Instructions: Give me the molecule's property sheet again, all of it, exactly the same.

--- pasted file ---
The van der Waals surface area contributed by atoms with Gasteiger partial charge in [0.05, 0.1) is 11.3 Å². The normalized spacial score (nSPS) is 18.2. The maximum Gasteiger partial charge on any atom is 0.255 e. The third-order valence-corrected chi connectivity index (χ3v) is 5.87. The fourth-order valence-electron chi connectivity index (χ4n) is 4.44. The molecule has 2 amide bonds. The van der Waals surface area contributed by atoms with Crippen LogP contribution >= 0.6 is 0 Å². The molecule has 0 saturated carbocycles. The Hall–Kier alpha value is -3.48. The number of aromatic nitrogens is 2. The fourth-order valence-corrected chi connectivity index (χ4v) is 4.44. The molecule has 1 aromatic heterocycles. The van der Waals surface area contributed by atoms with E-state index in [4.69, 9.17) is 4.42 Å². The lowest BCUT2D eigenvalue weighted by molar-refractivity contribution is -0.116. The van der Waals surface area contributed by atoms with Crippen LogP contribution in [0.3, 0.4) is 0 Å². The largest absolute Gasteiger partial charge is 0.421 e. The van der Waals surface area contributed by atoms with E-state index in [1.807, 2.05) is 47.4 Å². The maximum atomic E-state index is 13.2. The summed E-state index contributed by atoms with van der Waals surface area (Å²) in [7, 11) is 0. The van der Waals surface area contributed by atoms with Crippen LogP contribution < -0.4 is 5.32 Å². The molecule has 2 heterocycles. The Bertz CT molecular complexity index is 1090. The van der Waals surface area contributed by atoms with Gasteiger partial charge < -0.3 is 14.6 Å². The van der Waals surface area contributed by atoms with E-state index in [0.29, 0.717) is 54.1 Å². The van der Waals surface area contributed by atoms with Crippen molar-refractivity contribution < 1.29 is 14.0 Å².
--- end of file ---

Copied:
The van der Waals surface area contributed by atoms with Gasteiger partial charge in [0.05, 0.1) is 11.3 Å². The normalized spacial score (nSPS) is 18.2. The maximum Gasteiger partial charge on any atom is 0.255 e. The third-order valence-corrected chi connectivity index (χ3v) is 5.87. The fourth-order valence-electron chi connectivity index (χ4n) is 4.44. The molecule has 2 amide bonds. The van der Waals surface area contributed by atoms with Crippen LogP contribution >= 0.6 is 0 Å². The molecule has 0 saturated carbocycles. The Hall–Kier alpha value is -3.48. The number of aromatic nitrogens is 2. The fourth-order valence-corrected chi connectivity index (χ4v) is 4.44. The molecule has 1 aromatic heterocycles. The van der Waals surface area contributed by atoms with E-state index in [4.69, 9.17) is 4.42 Å². The lowest BCUT2D eigenvalue weighted by molar-refractivity contribution is -0.116. The van der Waals surface area contributed by atoms with Crippen LogP contribution in [0.3, 0.4) is 0 Å². The largest absolute Gasteiger partial charge is 0.421 e. The van der Waals surface area contributed by atoms with E-state index in [1.807, 2.05) is 47.4 Å². The maximum atomic E-state index is 13.2. The summed E-state index contributed by atoms with van der Waals surface area (Å²) in [7, 11) is 0. The van der Waals surface area contributed by atoms with Crippen LogP contribution < -0.4 is 5.32 Å². The molecule has 2 heterocycles. The Bertz CT molecular complexity index is 1090. The van der Waals surface area contributed by atoms with Gasteiger partial charge < -0.3 is 14.6 Å². The van der Waals surface area contributed by atoms with E-state index in [0.29, 0.717) is 54.1 Å². The van der Waals surface area contributed by atoms with Crippen molar-refractivity contribution < 1.29 is 14.0 Å².